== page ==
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How the Presidents Died

27 Dec 1891, St. Louis Republic
Submitted by Barb Ziegenmeyer

They Were Heir to All the Ills of the Flesh, Like Common Mortals

George Washington.— His death was the result of a severe cold contracted while riding around his farm in a rain and sleet storm on December 10. 1799. The cold increased and was followed by a chill, which brought on acute laryngitis. His death occurred on December 14, 1799. He was 63 years of age.

John Adams.— He died from old age having reached his ninety-first milestone. Though active mentally, he was nearly blind and unable to hold a pen steadily enough to write. He passed away without pain on July 4, 1826. READ OBITUARY

Thomas Jefferson.—He died at the age of 83 a few hours before Adams, on July 4, 1826. His disease was chronic diarrhea, superinduced by old age and, his physician said, the too free use of the waters of the White Sulphur springs. READ OBITUARY

James Madison.—He, too, died of old age, and peacefully, on June 28, 1836, His faculties were undimmed to the last. He was 83.

James Monroe.—At the time of his death, which occured in the seventy-third year of his age, on July 4, 1831, it was assigned to no other cause than enfeebled health.

John Quincy Adams—He was stricken with paralysis on February 21, 1848, while addressing the Speaker of the House of Representatives, being at the time a member of Congress. He died in the rotunda of the Capitol. He was 81 years of age.

Andrew Jackson.—He died on June 8, 1845, 78 years old. He suffered from consumption, and finally dropsy, which made its appearance about six months before his death.

Martin Van Buren.—He died on July 24, 1862, from a violent attack of asthma, followed by catarrhal affections or the throat and lungs, He was 80 years of age.

William Henry Harrison.—The cause of his death was pleurisy, the result of a cold which he caught on the day of his Inauguration. This was accompanied with severe diarrhea, which would not yield to medical treatment. His death occurred on April I, 1811, a month after his inauguration. He was 68 years of age.

John Tyler.—He died on January 17, 1862, at the age of 7_ I have been unable to ascertain the cause of his death.

James K. Polk.—In the spring of 1849 he was stricken with a slight attack of cholera while on a boat going up the Mississippi River. Though temporarily relieved, he had a relapse on his return home, and died on June 15, 1849, aged 54 years.

Zachary Taylor.-He was the second President to die in office. He is said to have partaken immoderately of ice water and iced milk, and then later of a large quantity of cherries. The result was an attack of cholera morphus. Another authority attributes his death to a severe cold. The former seems the more likely. He was 66 years old.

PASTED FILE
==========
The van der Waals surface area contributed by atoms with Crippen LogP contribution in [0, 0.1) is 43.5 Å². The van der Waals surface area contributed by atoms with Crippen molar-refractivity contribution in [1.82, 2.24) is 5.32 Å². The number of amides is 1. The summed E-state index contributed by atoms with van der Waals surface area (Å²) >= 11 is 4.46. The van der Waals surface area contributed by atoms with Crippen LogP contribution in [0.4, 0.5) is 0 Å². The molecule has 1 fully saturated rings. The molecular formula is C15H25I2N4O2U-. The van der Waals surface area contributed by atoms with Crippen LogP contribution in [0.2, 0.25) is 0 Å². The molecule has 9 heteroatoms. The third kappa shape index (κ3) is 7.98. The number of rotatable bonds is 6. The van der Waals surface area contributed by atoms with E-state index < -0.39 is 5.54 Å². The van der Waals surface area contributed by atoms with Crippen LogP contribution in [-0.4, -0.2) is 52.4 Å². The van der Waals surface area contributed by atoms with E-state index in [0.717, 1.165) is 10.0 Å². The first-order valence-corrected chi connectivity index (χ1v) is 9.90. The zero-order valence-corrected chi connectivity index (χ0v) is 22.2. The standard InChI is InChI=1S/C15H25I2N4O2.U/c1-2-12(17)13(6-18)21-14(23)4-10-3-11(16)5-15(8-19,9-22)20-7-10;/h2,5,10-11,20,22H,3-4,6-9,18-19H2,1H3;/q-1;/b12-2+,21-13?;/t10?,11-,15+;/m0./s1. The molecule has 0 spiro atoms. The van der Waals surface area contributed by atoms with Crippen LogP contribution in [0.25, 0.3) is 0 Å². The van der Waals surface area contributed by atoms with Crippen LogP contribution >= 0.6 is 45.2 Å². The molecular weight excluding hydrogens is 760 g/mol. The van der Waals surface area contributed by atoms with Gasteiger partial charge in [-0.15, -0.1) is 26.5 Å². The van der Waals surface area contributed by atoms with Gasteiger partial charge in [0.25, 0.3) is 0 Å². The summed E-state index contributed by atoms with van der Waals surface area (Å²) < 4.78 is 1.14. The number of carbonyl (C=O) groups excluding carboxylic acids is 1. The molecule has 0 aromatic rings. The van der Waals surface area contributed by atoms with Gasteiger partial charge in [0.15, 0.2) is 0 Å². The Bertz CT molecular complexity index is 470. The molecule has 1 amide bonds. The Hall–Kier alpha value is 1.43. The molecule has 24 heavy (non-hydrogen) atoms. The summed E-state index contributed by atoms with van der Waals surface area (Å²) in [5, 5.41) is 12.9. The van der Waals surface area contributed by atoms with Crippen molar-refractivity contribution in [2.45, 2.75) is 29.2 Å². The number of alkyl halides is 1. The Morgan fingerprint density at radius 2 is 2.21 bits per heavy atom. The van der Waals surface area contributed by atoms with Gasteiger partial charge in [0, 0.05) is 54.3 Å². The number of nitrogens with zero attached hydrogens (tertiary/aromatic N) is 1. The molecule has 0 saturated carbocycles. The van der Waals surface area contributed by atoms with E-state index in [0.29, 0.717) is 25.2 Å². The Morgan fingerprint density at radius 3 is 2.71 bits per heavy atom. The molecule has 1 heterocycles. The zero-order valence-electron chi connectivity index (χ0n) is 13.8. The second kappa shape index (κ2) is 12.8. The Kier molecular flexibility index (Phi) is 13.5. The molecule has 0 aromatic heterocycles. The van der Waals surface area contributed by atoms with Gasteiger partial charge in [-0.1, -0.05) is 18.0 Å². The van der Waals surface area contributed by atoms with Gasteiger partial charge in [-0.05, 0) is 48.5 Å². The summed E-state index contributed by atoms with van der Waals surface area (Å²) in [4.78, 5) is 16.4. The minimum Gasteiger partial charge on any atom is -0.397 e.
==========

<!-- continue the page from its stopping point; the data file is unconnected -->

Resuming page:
Millard Fillmore.— He died from a stroke of paralysis on March 8,1874, in his seventy-fourth year.

Franklin Pierce —His death was due to abdominal dropsy, and occurred on October 8, 1869, in the sixty-fifth year of his life.

James Buchanan -His death occurred on June 1, 1888, and was caused by rheumatic gout. He was 77 years of age.

Abraham Lincoln - He was shot by J. Wilkes Booth at Ford's Theatre, Washington, D. C., April 14, 1865, and died the following day, aged 56.

Andrew Johnson —He died from a stroke of paralysis, July 31, 1875, aged 67.

The deaths of Grant, Garfield and Arthur are recent enough to be remembered by all.

[End of news article]



Additional data:
Ulysses S. Grant: Popular due to the Union victory in the Civil War, Grant was elected President of the United States as a Republican in 1868 and was re-elected in 1872, the first President to serve for two full terms since Andrew Jackson forty years before. Grant left office in 1877 and embarked upon a two-year world tour. In 1884, Grant learned that he was suffering from terminal throat cancer. Left destitute by bad investments, and near the brink of death, Grant wrote his Memoirs, which were enormously successful among veterans, the public, and the critics. Two days after completing his writing, Grant died July 23, 1885, at the age of 63.]

James Abram Garfield was the 20th President of the United States. His death on September 19, 1881, two months after being shot (where his doctors did more damage than the bullet, turning a three-inch wound into a twenty-inch gouge that became massively infected) and six months after his inauguration, made his tenure the second shortest (after William Henry Harrison) in United States history.

Chester Alan Arthur (1881-1885) died November 19, 1886 at his residence, No. 123 Lexington avenue. The immediate cause of his death was cerebral apoplexy, due to the rupture of a small artery within the brain. From the time of the attack the ex-President did not speak. He did not become immediately unconscious, but power of speech failed him and consciousness rapidly dimmed, although almost to the last he showed signs of ability to appreciate, in an even fainter degree, what was going on about him. In the closing hour of his life he opened his eyes several times, and at the end turned his head on the pillow. Then all was over.

 


 


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